Thursday, 24 June 2010

Vince Cable flushes reputation down toilet

From his post on Liberal Democrat Voice:

VAT is far less damaging for growth than most other taxes, like those on income or employment (1)... There are other far more regressive taxes, and our raising VAT has enabled us to do something about them. For example, under Labour, the poorest decile suffered a 90% rise in council tax, compared to 75% for the richest, which is why we have sought to freeze council tax in England for next year...

(1) VAT is a tax on income and employment - or does he think that the "value added" by entrepreneurs, investors and workers somehow appears out of thin air?

I commented thusly:

The debate over whether VAT is regressive or not completely misses the point, as this presumes that "the consumer bears the tax".

As a bit of basic maths and logic, backed up by looking at the accounts of businesses before and after the cut from 17.5% to 15% and back to 17.5% will show, VAT is in fact a tax on gross profits (i.e. underlying profits plus wages, out of which interest and dividends are paid) and by and large, a reduction benefits the producer and is not "passed on" (and vice versa). Because of various quirks, VAT is a far, far more economically damaging tax than corporation tax or income tax (National Insurance is not quite as bad as VAT but worse than income tax or corporation tax). Let's also not forget that VAT raises nearly three times as much as corporation tax.

Further, VAT is a tax on productive activity, and if you tax something where supply is price elastic, you reduce the amount of it. Taxes on land and building values are not economically damaging of course, because supply is price inelastic (or completely fixed, in the case of land). Therefore the least-bad tax is a tax on land values (or on land and buildings as in the case of Business Rates or Domestic Rates in Northern Ireland).

Council Tax is indeed regressive, but it is regressive to property values rather than to incomes, so what is sorely needed is to replace it with a flat tax on values (like in Northern Ireland), or at the very least have Bands A all the way to Z, where homes in Band A pay £100 a year and homes in Band Z pay £10,000 per year.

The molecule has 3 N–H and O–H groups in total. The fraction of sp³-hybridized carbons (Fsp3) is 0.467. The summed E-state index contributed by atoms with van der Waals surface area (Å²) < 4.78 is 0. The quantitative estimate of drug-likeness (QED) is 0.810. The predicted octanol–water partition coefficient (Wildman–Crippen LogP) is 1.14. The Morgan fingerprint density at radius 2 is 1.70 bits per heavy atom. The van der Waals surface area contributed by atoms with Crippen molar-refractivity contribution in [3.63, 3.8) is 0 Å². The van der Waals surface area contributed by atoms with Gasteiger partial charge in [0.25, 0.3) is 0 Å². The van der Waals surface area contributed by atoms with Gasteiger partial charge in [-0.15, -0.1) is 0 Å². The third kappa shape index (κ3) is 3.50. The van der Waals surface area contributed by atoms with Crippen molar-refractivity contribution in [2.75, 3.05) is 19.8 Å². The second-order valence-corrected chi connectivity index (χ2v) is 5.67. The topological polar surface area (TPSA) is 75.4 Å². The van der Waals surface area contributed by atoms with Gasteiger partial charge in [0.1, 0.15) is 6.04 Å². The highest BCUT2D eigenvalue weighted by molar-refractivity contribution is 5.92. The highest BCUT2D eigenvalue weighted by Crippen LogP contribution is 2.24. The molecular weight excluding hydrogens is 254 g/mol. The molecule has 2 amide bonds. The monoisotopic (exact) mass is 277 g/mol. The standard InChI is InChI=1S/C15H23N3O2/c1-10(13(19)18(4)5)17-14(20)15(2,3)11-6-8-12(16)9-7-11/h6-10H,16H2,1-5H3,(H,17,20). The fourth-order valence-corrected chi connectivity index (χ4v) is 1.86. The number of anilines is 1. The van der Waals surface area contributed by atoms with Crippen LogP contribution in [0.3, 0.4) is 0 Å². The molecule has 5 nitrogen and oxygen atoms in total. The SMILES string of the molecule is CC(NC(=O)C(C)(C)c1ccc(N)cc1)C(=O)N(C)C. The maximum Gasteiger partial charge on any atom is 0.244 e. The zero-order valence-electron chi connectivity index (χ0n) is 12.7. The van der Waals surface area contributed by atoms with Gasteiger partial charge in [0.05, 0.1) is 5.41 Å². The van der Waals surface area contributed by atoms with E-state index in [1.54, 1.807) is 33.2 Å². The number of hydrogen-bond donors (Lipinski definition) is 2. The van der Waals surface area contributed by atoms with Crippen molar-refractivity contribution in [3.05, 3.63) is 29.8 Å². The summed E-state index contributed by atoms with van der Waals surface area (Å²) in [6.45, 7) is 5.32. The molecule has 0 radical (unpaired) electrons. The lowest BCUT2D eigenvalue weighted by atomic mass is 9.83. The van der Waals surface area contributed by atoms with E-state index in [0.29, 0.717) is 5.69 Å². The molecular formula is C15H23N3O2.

7 comments:

Lola said...

I long ago sussed cable as a plonker -as I now think have the Libdems.

Question. Local market town (Hadleigh Suffolk) has thriving high street with plenty of good quality good value competing shops, plus moderate sized Co-op supermarket. Tesco want to build a superstore off the high street. This is blatant category killing,, but that's OK as it's competition. Anyway, suppose we had LVT. As Tesco's killed off the smaller businesses the shop values would plummet and LVT would reduce markedly as would the rents chargeable. At the same time the LVT on Tescos site would rocket. The effect of this would be to put up Tescos costs by a significant amount so that they'd have to increase their prices. At the same time the other effect would be to wildly reduce the major costs (rent and LVT) of the small shops enabling them to cut their prices. LVT therefore levels the playing field between Tescos financial muscle and the local small businesses and benefits free markets and competition. Or have I missed something?

Witterings From Witney said...

MW, Lola makes a good point, or have we both missed something?

adamcollyer said...

You have both missed something, I think.

"As Tesco's killed off the smaller businesses the shop values would plummet and LVT would reduce markedly"

Not necessarily. Just because the shops are worth less doesn't necessarily mean the land is worth less. It might be worth MORE, for example to a fast food outlet or a DIY store that might gain custom from the Tesco customers.

"At the same time the LVT on Tescos site would rocket"

Not necessarily. Just because Tesco make lots of money doesn't mean the land is worth more.

Overall, you can't have the LVT going up on the Tesco land but down on the land in the surrounding area. LVT just looks at the value per hectare of land in that area.

adamcollyer said...

Totally agreed with MW on VAT though of course. You could say it is regressive, I guess, in that its hit on the businesses that pay it does not relate to their profitability - a business that is making losses can still be paying VAT.

James Higham said...

Don't bamboozle him with figures.

Anonymous said...

Very boring I know but all taxes are regressive. Bloody wonderful for the politicians to see heated debate on which taxes are best and which are the most damaging. Plays into their hands very nicely.

What we need are hugely less taxation and then we would not need to bother about which are "regressive" and which are "progressive".

The way to less taxation is to push persistently for smaller and smaller government. Not just promised cuts but actual cuts and not accept promises until they have been crystallised into actuality.

We have been conditioned to accept high taxation as a fact of life. It shouldn't be, any more than we should accept that the stock in trade of a politician is deceit.

Mark Wadsworth said...

Anon, I think 'regressive' is a red herring (that is largely up to welfare to sort out), and I agree that taxes are too high.

The point is there is a sliding scale between stupendously dishonest and damaging taxes (like VAT or Employer's NIC) through income tax or corporation tax (which are at least honest), all the way down to annual property taxes* and Business Rates which are in-your-face, honest and not economically damaging.

* As opposed to taxes on transactions in property, like SDLT, CGT, IHT and so on.